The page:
Dr. Vincent was succeeded by Rev. G.A.B. Robinson, who is the present pastor of Brookville and Jefferson churches. The present membership of these two congregations is, Brookville one hundred and thirty-six, Jefferson one hundred and fifty-three. Rev. J.H. May is pastor of the churches at Beaver Run and Beechwoods, the two other United Presbyterian congregations in the county. Since the close of Dr. Vincent’s pastorate many of those whom he mentions have exchanged the church militant for the church above. Among these are: Benjamin McCreight, Mrs. McCreight, Thomas Mabon, Mrs. Jane Mabon, Mathew and Mrs. Elizabeth Dickey, Mrs. R.H. Graham, John Thompson. Rev. John Todd, one of the old pastors, has also passed away. In the spring of 1885 the Brookville congregation purchased the old Methodist Episcopal church on Jefferson street for $2,000, getting possession in September of that year. They then went to work and remodeled the entire building. The repairs cost $3,500, making the entire cost of the edifice when completed $5,500. A new belfry and spire was one of the improvements, and the old windows were replaced by beautiful stained glass windows. Of these the large, brilliant, circular window above the pulpit was the gift of Mrs. T.K. Litch, and bears her name. Memorial windows were also put in by the children and friends of the following deceased members of the congregation: James and Elizabeth Cochran, William and Margaret B. Reid, Benjamin and Eliza McCreight, Thomas and Jane Mabon, Matthew and Elizabeth Dickey, Robert H. and Matilda C. Graham, John J.Y. Thompson and Paul Darling. The memorial to Paul Darling was given by the congregation, in recognition of his bequest of one thousand dollars to the church.

This remodeled and beautified structure, now one of the prettiest and most comfortable places of worship in the county, was dedicated by Rev. Dr. Read, of Pittsburgh, in December, 1885.


It was several years after the Presbyterian Church had gained a foot-hold in this region, before there is any record of the Methodist Episcopal Church having any ministers in the field.

Rev. G.W. Clark, of Meadville, one of the oldest ministers in the Erie Conference, having been admitted in 1836, and who has been a member ever since, for the greater part of the time being connected with Allegheny College, in giving us some facts concerning the early days of the church in Jefferson county says:

"The M.E. Church had considerable prosperity in other parts of the conference for several years before we accomplished anything in Clarion and Jefferson counties. That region had been pretty thoroughly occupied by the Calvinistic Churches, and the people were taught that Armenianism was another gospel, so that there was no encouragement to be given the Methodists as fellow-helpers of the truth. There were in those churches many devout Christians and excellent ministers, but most of them had little or no acquaintance with either our doctrine or usages, and, as the ‘sect was everywhere spoken against,’ their prejudices were strong, and their doors, for the most part, closed against us."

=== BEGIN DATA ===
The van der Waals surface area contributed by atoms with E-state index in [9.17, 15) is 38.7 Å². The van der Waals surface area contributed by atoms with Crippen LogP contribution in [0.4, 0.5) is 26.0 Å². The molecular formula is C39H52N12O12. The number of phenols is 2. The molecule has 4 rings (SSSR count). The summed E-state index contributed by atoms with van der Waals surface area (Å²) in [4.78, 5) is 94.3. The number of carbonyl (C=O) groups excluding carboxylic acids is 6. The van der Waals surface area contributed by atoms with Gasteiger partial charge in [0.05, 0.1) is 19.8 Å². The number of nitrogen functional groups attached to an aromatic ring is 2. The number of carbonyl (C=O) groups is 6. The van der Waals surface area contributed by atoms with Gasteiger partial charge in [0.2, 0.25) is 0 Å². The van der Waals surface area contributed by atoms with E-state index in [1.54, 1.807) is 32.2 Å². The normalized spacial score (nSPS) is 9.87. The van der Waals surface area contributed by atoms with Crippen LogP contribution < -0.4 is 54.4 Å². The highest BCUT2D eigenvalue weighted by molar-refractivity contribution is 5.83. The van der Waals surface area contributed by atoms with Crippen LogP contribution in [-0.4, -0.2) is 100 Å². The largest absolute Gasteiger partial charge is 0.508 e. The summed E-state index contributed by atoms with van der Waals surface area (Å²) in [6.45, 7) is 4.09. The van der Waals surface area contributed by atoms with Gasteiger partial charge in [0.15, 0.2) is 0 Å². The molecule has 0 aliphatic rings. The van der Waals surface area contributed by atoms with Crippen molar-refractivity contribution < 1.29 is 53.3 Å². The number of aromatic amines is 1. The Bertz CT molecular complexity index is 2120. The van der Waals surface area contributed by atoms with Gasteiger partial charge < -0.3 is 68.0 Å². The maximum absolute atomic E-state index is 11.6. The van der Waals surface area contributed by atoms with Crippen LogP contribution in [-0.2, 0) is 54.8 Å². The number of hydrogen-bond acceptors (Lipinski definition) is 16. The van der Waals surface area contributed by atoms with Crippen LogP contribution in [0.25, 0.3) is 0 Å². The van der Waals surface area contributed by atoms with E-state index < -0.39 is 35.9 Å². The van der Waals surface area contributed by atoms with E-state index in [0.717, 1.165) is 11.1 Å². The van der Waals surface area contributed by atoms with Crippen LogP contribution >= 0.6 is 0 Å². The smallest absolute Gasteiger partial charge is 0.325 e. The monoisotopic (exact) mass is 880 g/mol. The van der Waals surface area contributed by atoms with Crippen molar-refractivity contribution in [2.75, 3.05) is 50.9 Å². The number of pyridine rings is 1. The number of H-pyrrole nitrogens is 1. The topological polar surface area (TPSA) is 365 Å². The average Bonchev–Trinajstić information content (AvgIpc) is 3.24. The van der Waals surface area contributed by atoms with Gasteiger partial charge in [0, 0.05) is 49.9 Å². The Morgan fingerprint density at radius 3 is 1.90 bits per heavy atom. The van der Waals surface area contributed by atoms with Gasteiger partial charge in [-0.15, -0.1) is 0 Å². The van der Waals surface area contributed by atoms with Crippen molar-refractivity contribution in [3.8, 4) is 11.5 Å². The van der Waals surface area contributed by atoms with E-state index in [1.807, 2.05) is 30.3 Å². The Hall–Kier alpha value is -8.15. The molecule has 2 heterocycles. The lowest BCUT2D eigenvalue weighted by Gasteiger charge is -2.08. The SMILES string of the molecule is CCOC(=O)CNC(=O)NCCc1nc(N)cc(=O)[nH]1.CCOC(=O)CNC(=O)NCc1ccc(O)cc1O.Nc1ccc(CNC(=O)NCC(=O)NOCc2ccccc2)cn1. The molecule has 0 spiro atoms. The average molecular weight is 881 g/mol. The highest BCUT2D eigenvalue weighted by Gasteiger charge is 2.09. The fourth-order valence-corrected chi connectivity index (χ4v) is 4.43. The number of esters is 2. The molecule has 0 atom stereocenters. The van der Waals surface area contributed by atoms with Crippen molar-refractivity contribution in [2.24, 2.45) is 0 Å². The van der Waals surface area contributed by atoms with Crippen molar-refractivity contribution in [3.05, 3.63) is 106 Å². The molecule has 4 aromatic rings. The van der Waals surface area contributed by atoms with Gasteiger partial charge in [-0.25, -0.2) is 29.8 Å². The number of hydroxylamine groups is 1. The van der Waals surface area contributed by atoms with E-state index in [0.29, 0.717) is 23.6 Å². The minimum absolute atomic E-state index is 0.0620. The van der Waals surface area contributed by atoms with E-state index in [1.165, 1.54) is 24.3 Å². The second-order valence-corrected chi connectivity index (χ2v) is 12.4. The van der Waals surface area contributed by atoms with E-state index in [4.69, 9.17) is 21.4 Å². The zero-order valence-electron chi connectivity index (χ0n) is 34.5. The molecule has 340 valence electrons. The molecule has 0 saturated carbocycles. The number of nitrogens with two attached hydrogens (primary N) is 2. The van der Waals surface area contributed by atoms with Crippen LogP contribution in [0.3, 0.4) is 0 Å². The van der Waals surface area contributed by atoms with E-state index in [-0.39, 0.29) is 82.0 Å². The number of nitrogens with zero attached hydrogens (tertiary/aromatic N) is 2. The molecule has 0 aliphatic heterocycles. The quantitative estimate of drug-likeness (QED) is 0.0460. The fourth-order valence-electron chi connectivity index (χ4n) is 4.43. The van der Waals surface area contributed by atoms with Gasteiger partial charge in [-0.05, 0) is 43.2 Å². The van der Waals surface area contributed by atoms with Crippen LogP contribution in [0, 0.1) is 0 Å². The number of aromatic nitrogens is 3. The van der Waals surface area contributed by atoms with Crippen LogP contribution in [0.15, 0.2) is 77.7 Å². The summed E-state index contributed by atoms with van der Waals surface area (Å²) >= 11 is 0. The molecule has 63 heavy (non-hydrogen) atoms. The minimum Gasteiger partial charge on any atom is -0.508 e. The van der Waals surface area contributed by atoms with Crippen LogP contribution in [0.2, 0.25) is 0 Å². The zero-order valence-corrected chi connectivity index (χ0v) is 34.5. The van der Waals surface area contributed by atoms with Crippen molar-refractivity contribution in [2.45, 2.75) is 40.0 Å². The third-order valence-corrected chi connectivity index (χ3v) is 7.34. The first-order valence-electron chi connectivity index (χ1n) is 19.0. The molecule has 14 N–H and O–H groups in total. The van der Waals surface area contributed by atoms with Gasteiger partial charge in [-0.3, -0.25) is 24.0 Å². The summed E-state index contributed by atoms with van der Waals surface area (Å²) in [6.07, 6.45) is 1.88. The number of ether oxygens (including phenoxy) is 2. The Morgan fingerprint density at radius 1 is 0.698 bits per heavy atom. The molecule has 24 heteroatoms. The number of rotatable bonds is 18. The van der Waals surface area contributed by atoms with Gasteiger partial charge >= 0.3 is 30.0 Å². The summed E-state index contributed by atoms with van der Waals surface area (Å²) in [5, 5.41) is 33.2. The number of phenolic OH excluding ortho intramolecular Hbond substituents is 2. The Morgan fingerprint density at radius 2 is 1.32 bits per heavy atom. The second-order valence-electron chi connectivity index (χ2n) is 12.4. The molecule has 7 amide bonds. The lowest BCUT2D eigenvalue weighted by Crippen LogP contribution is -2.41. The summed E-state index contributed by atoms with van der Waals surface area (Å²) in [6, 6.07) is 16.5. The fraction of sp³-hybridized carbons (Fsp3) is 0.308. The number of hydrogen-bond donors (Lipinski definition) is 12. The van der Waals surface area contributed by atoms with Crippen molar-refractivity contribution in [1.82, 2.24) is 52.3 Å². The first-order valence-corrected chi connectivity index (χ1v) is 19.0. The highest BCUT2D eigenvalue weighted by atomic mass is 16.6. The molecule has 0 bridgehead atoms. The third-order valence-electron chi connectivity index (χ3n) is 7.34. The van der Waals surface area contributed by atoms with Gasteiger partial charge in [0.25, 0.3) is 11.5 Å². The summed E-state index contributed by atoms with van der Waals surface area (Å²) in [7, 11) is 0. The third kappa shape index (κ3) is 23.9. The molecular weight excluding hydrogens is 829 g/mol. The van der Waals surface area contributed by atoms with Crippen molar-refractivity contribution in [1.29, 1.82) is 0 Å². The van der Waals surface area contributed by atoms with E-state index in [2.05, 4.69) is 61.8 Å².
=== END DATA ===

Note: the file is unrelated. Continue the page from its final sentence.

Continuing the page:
Rev. George F. Reeser has given a full account of his thirteen year’s work in the ministry in Jefferson county, which will be found in a preceding chapter; but since that time many gaps occur in the history of the church, as in most instances the church records have been so carelessly kept that much that was valuable in its history in the county, has been lost. Scarcely any record is had of these early pioneers of Methodism; those who with tears and prayers watered the seed that has now grown to be a large tree, with fruitful and far-reaching branches. A much needed reform is necessary in this matter of keeping church records. If every pastor was obliged to keep a full account of all that transpired during his pastorate, leaving it intelligently spread upon the church books, the history of the church would be very easily gotten at.

The pastors now in charge of the different churches and charges have done their best to aid us with the few records left for them, in giving this history of the Methodist Church. The different congregations are taken up in the order in which they appeared in the county.


The first Methodist class in Punxsutawney was organized in the year 1821 by Rev. Elijah Coleman, a local preacher of the Methodist Church. This class consisted of ten members and was then a part of the Mahoning Circuit, Baltimore Conference. There were forty-two appointments on the circuit, and it took six weeks to go around it.

In 1824 the membership consisted of Jacob Hoover and wife, Jesse Armstrong and wife, Parlan White and wife, Joel Stout and wife, Betsy Clawson, and John Corey. At that time Parlan White was class-leader, but he was soon followed by Jacob Hoover. Money must have been scarce in those early days, since in the year 1825, Rev. Elijah Coleman is said to have received his pay in pine boards. In 1826-27 some two hundred were added to the membership of the circuit. There must have been an increase all along the years but it is difficult to tell how much. The ten members of the first class in Punxsutawney have increased to one hundred and eighty, and the limits of the early circuit must contain six thousand Methodists now.